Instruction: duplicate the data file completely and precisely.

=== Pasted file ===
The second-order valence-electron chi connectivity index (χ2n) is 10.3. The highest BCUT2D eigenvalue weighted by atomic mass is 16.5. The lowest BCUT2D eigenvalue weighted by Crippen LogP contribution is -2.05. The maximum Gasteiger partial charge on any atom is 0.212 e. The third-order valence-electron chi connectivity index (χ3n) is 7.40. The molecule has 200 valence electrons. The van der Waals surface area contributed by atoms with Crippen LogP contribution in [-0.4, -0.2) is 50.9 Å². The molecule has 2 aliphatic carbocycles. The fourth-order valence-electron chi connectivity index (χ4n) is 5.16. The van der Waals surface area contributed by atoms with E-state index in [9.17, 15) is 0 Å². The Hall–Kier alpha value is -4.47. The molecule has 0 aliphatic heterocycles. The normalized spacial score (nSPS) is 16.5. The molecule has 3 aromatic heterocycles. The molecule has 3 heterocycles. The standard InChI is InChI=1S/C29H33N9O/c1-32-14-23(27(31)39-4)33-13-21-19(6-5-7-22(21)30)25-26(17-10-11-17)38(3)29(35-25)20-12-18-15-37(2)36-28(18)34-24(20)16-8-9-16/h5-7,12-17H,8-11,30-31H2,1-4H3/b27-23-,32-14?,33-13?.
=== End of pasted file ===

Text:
The second-order valence-electron chi connectivity index (χ2n) is 10.3. The highest BCUT2D eigenvalue weighted by atomic mass is 16.5. The lowest BCUT2D eigenvalue weighted by Crippen LogP contribution is -2.05. The maximum Gasteiger partial charge on any atom is 0.212 e. The third-order valence-electron chi connectivity index (χ3n) is 7.40. The molecule has 200 valence electrons. The van der Waals surface area contributed by atoms with Crippen LogP contribution in [-0.4, -0.2) is 50.9 Å². The molecule has 2 aliphatic carbocycles. The fourth-order valence-electron chi connectivity index (χ4n) is 5.16. The van der Waals surface area contributed by atoms with E-state index in [9.17, 15) is 0 Å². The Hall–Kier alpha value is -4.47. The molecule has 0 aliphatic heterocycles. The normalized spacial score (nSPS) is 16.5. The molecule has 3 aromatic heterocycles. The molecule has 3 heterocycles. The standard InChI is InChI=1S/C29H33N9O/c1-32-14-23(27(31)39-4)33-13-21-19(6-5-7-22(21)30)25-26(17-10-11-17)38(3)29(35-25)20-12-18-15-37(2)36-28(18)34-24(20)16-8-9-16/h5-7,12-17H,8-11,30-31H2,1-4H3/b27-23-,32-14?,33-13?.